# What Is Military Time?

Even if you don’t personally know anyone in the service, you’ve probably heard of military time, or maybe even heard someone tell time in that manner. If you aren’t familiar with how military time works, it can be a bit confusing, initially. It helps to have a bit of understanding of the procedure and the history behind its development.

## Standard Time

With standard time, the day is split into two twelve-hour parts, and each hour is represented by a number. The number is then followed by the designation of either a.m. or p.m. to indicate that it falls in either the time between midnight and noon (p.m.) or the time between noon and midnight (a.m.). Without the designation of a.m. or p.m., the indication of a time can be confusing on the standard format.

## Military Time

With military time, there exists no a.m. or p.m. designation, and just one 24-hour period occurs each day, with each hour represented by its corresponding number. Therefore, in the period between midnight and 12:59, the hours and minutes of military time would be indicated in the same manner as standard time. But at 1:00 standard time, military time continues at 13:00. This carries on until 11:59 PM, or 23:59. Midnight may be represented as either 24:00 or 00:00 in military time.

For some nursing and other applications of military time, the colon may not be used—so, it would be 1200 instead of 12:00. Also, when military time is stated orally, the word hours is often used after the time, such as “It is 1300 hours.”

## Military Time Chart

You’ll notice in the charts below that notation for the hours between 1:00 a.m. and 12:00 p.m. (noon) in standard and military notation appear to be fairly similar. The differences between the two systems are much more apparent when writing the hours between 1:00 p.m. and midnight (12:00 a.m.).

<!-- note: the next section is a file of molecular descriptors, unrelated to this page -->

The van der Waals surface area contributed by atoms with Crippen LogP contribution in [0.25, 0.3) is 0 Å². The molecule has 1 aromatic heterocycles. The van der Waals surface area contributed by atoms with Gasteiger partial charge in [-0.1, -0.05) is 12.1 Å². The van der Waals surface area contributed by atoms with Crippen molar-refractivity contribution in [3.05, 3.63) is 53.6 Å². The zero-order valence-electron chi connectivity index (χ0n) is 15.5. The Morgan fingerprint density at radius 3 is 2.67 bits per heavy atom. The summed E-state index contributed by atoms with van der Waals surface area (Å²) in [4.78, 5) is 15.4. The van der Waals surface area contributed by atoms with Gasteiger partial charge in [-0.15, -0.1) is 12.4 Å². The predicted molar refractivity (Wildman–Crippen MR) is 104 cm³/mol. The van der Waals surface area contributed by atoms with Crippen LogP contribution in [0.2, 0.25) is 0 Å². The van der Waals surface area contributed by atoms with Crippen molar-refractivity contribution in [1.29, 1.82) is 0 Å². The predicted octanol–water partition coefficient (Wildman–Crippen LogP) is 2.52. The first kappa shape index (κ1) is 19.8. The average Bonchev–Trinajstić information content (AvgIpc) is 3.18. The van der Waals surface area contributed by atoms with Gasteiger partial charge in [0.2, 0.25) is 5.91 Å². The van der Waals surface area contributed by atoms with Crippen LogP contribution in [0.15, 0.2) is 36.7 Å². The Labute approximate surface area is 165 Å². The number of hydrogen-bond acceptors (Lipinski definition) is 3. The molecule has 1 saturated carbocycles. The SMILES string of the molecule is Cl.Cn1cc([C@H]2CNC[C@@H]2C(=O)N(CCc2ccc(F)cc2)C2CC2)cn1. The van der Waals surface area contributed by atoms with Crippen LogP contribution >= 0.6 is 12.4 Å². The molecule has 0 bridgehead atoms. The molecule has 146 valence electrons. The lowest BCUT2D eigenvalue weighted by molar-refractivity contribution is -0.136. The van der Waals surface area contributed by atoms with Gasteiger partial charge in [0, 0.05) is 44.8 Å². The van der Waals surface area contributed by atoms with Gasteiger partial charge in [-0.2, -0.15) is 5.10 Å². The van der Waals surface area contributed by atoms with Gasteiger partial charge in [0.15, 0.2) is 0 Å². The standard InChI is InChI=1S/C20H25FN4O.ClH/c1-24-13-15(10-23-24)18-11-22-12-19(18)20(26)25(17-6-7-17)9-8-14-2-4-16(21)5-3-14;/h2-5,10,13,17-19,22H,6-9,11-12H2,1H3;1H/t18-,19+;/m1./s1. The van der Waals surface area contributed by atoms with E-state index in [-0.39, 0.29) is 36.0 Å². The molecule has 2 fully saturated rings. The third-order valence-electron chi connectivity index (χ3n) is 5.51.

$\begin{array}{|c|c|c|c|} \hline \mathbf{Standard Time} & \mathbf{Military Time} & \mathbf{Standard Time} & \mathbf{Military Time} \\ \hline \text{1:00 a.m.} & \text{1:00 (or 100)} & \text{1:00 p.m.} & \text{13:00 (or 1300)} \\ \hline \text{2:00 a.m.} & \text{2:00 (or 200)} & \text{2:00 p.m.} & \text{14:00 (or 1400)} \\ \hline \text{3:00 a.m.} & \text{3:00 (or 300)} & \text{3:00 p.m.} & \text{15:00 (or 1500)} \\ \hline \text{4:00 a.m.} & \text{4:00 (or 400)} & \text{4:00 p.m.} & \text{16:00 (or 1600)} \\ \hline \text{5:00 a.m.} & \text{5:00 (or 500)} & \text{5:00 p.m.} & \text{17:00 (or 1700)} \\ \hline \text{6:00 a.m.} & \text{6:00 (or 600)} & \text{6:00 p.m.} & \text{18:00 (or 1800)} \\ \hline \text{7:00 a.m.} & \text{7:00 (or 700)} & \text{7:00 p.m.} & \text{19:00 (or 1900)} \\ \hline \text{8:00 a.m.} & \text{8:00 (or 800)} & \text{8:00 p.m.} & \text{20:00 (or 2000)} \\ \hline \text{9:00 a.m.} & \text{9:00 (or 900)} & \text{9:00 p.m.} & \text{21:00 (or 2100)} \\ \hline \text{10:00 a.m.} & \text{10:00 (or 1000)} & \text{10:00 p.m.} & \text{22:00 (or 2200)} \\ \hline \text{11:00 a.m.} & \text{11:00 (or 1100)} & \text{11:00 p.m.} & \text{23:00 (or 2300)} \\ \hline \text{12:00 p.m. (noon)} & \text{12:00 (or 1200)} & \text{12:00 a.m. (midnight)} & \text{24:00 (or 2400)} \\ \hline \end{array}$

## Why was Military Time Created?

Military time was developed out of the need for accuracy. Because standard time includes two moments in each day that are the same (i.e., there are two 1:30s every day), this was viewed as a weakness in using a 12-hour clock. A 24-hour time system does not provide for the same opportunities for confusion. In the present day, many professions that require a high degree of accuracy use military time, rather than standard.

## How to Correctly Pronounce Military Time

There have been several changes to the military time system since its introduction. The way in which military time is spoken is also unique, in that it also uses the term hundreds when communicating time and all zeroes are acknowledged. For instance, 09:00 is referred to as “zero nine hundred hours” and 19:00 is “nineteen hundred hours.” This can be a bit confusing, since there are only 60 minutes in an hour, rather than 100, so you will never hear a correct military time of 19:85. After 19:59, the next number in the sequence is 20:00.